3. The reason that this solves our problem is: we now have full control over the module loading order. Whatever the import order in internal.js is, will be our module loading order.
    4. Here are few, real-life commits of refactorings that make use of this solution:
    5. The crux of this pattern is to introduce an index.js and internal.js file.
    1. Yeah I see what you're saying. In my case, I had a group of classes that relied on each other but they were all part of one conceptual "module" so I made a new file that imports and exposes all of them. In that new file I put the imports in the right order and made sure no code accesses the classes except through the new interface.
    1. In some cases, I could also create a component without any <script> tag at all. So in that way, I could actually bulk up the logic in one place if I could get some help from the #with block.
    1. Separately, I wondered about having a central registry of warnings, since they're a bit scattered around at the moment. That way, we could check that someone wasn't trying to ignore a non-existent warning.

      centralized

    1. I'm also persuaded by the arguments that it will be easier to track stuff down by co-location.
    2. I also think this would be great in terms of colocation. If I need some intermediate result I no longer have to jump between script and markup.
    3. I'm persuaded that co-locating just this one type of logic will be useful.
    4. I like this, mostly because it allows me to write small components without creating another separate sub-component for holding the value simple computation. I get annoyed every time I need to create a component just to hold a variable, or even move the computation away from the relevant location. It reminds me of the days where variables in C had to be declared at the top of the function.
    5. it also allows for more divergence in how people write there code and where they put their logic, making different svelte codebases potentially even more different due to fewer constraints. This last point is actually something I really value, I read a lot of Svelte code by a lot of different people and broadly speaking things look the same and are in the same places.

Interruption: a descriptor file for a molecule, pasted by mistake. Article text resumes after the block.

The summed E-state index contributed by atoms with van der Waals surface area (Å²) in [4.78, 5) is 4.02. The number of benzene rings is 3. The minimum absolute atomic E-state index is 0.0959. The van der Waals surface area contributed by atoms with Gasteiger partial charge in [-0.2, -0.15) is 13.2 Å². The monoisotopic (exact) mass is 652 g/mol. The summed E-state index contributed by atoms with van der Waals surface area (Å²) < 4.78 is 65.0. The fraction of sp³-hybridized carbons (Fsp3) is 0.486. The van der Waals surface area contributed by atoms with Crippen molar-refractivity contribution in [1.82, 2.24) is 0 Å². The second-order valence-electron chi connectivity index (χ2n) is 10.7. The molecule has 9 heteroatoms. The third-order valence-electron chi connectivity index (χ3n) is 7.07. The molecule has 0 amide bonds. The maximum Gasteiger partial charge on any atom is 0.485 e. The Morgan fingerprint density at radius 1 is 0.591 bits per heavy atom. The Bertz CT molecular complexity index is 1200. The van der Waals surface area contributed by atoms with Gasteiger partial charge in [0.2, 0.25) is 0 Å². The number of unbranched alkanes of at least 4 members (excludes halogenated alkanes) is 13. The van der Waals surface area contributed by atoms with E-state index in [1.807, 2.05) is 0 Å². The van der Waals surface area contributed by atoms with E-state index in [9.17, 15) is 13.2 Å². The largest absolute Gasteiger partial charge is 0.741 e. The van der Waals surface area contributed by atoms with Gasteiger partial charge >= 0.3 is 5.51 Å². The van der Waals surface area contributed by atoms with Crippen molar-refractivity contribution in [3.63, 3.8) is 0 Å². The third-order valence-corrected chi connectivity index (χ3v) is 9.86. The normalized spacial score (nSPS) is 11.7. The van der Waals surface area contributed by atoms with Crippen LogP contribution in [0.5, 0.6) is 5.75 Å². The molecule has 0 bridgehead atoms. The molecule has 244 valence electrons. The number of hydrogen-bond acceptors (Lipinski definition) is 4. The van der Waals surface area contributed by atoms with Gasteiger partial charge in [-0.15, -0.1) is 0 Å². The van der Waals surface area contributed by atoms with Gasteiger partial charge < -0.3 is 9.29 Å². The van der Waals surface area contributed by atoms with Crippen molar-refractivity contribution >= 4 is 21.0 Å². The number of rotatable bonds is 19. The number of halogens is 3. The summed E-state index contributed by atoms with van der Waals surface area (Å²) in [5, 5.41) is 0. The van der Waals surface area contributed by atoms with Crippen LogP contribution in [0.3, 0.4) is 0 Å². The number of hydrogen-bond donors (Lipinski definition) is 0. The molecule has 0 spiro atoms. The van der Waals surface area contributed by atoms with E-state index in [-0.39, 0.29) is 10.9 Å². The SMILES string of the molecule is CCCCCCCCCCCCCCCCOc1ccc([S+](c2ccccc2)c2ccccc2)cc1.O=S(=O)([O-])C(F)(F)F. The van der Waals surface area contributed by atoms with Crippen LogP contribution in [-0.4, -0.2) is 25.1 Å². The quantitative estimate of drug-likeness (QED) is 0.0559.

1. When I say that my experience is that it means it's time to split up your components, I guess I mean that there tends to be a logical grouping between all the things that care about (for example) sqr_n, and in Svelte, logical groupings are expressed as components.
    1. Principle #8: Organize your notes by context, not by topic
    2. instead of filing things away according to where they came from, you file them according to where they’re going. This is the essential difference between organizing like a librarian and organizing like a writer.
  27. Sep 2020
    1. I took the same approach with _layout.svelte and not just for the svelte-apollo client. Except I put all of that setup into another module (setup.js) and imported from _layout. I just couldn't stomach having all that code actually in my _layout file. It's for layout, supposedly, but it's the only component that is a parent to the whole app.
    2. I got this working by using _layout.svelte as the point to initialise and set the Client we can then use getClient in each route that uses this layout.
    1. Because of that, it's easy to end up in a situation where the styles for a given piece of markup are defined far away (in terms of number of lines) from the markup itself, which reduces the advantage of having styles and markup co-located in the first place.
    1. It’s become increasingly common to divide code into components, rather than by file type. React, for example, allows for the collocation of a components markup and JavaScript. In Svelte, this is taken one logical step further: the Javascript, markup and styling for a component can all exist together in a single `.svelte`​ file
  28. Aug 2020
  29. Jul 2020
  30. Jun 2020
    1. Open Science and reproducible research

      This material might do better earlier in the module, or as a sidebar. It seems out of place here.

    2. BEFORE YOU START

      The organization is somewhat confusing here. This section does not appear in the outline. It is somewhat unexpected to have something before the introduction. If there is material before an introduction, it could be called a preface or prologue.

    3. This is the first of 10 core modules

      Clarify what aspects of the MOOC are currently available in what formats.

  31. May 2020